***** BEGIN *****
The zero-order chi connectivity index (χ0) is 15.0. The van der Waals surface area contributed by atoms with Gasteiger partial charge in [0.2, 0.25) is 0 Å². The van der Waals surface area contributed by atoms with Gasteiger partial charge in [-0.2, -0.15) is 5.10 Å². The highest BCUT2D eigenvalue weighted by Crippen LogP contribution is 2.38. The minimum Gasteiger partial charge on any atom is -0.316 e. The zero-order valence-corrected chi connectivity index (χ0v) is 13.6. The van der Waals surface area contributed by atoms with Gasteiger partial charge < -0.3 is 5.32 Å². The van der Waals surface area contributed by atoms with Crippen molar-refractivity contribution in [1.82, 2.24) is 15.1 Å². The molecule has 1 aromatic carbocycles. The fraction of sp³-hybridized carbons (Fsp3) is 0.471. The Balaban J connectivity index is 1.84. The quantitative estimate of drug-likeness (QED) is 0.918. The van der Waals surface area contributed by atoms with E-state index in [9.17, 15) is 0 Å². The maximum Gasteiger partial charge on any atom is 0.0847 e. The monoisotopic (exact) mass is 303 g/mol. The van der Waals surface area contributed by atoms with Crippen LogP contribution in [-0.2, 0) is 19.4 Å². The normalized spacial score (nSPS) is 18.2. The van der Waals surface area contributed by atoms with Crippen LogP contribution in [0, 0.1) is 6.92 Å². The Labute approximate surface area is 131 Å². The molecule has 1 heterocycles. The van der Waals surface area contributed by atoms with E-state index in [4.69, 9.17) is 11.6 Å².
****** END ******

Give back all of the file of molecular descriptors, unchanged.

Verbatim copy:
The zero-order chi connectivity index (χ0) is 15.0. The van der Waals surface area contributed by atoms with Gasteiger partial charge in [0.2, 0.25) is 0 Å². The van der Waals surface area contributed by atoms with Gasteiger partial charge in [-0.2, -0.15) is 5.10 Å². The highest BCUT2D eigenvalue weighted by Crippen LogP contribution is 2.38. The minimum Gasteiger partial charge on any atom is -0.316 e. The zero-order valence-corrected chi connectivity index (χ0v) is 13.6. The van der Waals surface area contributed by atoms with Gasteiger partial charge < -0.3 is 5.32 Å². The van der Waals surface area contributed by atoms with Crippen molar-refractivity contribution in [1.82, 2.24) is 15.1 Å². The molecule has 1 aromatic carbocycles. The fraction of sp³-hybridized carbons (Fsp3) is 0.471. The Balaban J connectivity index is 1.84. The quantitative estimate of drug-likeness (QED) is 0.918. The van der Waals surface area contributed by atoms with E-state index in [9.17, 15) is 0 Å². The maximum Gasteiger partial charge on any atom is 0.0847 e. The monoisotopic (exact) mass is 303 g/mol. The van der Waals surface area contributed by atoms with Crippen LogP contribution in [-0.2, 0) is 19.4 Å². The normalized spacial score (nSPS) is 18.2. The van der Waals surface area contributed by atoms with Crippen LogP contribution in [0, 0.1) is 6.92 Å². The Labute approximate surface area is 131 Å². The molecule has 1 heterocycles. The van der Waals surface area contributed by atoms with E-state index in [4.69, 9.17) is 11.6 Å².